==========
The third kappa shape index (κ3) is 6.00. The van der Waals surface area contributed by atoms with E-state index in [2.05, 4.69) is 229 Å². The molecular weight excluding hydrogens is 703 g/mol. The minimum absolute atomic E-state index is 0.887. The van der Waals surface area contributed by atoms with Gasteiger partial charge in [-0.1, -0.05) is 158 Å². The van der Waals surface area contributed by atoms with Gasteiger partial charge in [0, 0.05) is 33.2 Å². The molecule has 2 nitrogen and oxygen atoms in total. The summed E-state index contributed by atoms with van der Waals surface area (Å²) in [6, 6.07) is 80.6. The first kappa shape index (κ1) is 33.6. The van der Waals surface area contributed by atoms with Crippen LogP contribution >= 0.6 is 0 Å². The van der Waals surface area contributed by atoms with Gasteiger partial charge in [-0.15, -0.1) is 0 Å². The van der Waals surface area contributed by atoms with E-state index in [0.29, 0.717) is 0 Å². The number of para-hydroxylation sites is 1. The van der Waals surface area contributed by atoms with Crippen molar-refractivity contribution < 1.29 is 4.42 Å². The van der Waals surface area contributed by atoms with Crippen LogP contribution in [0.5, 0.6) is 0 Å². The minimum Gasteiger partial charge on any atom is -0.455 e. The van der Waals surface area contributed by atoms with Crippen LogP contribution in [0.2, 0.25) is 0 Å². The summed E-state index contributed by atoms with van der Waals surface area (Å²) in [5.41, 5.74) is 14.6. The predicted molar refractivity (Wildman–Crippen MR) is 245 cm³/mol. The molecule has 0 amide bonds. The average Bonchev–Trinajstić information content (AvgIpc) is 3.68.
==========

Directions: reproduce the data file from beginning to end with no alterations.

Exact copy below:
The third kappa shape index (κ3) is 6.00. The van der Waals surface area contributed by atoms with E-state index in [2.05, 4.69) is 229 Å². The molecular weight excluding hydrogens is 703 g/mol. The minimum absolute atomic E-state index is 0.887. The van der Waals surface area contributed by atoms with Gasteiger partial charge in [-0.1, -0.05) is 158 Å². The van der Waals surface area contributed by atoms with Gasteiger partial charge in [0, 0.05) is 33.2 Å². The molecule has 2 nitrogen and oxygen atoms in total. The summed E-state index contributed by atoms with van der Waals surface area (Å²) in [6, 6.07) is 80.6. The first kappa shape index (κ1) is 33.6. The van der Waals surface area contributed by atoms with Crippen LogP contribution >= 0.6 is 0 Å². The van der Waals surface area contributed by atoms with Gasteiger partial charge in [-0.15, -0.1) is 0 Å². The van der Waals surface area contributed by atoms with E-state index in [0.29, 0.717) is 0 Å². The number of para-hydroxylation sites is 1. The van der Waals surface area contributed by atoms with Crippen molar-refractivity contribution < 1.29 is 4.42 Å². The van der Waals surface area contributed by atoms with Crippen LogP contribution in [0.5, 0.6) is 0 Å². The minimum Gasteiger partial charge on any atom is -0.455 e. The van der Waals surface area contributed by atoms with Crippen LogP contribution in [0.2, 0.25) is 0 Å². The summed E-state index contributed by atoms with van der Waals surface area (Å²) in [5.41, 5.74) is 14.6. The predicted molar refractivity (Wildman–Crippen MR) is 245 cm³/mol. The molecule has 0 amide bonds. The average Bonchev–Trinajstić information content (AvgIpc) is 3.68.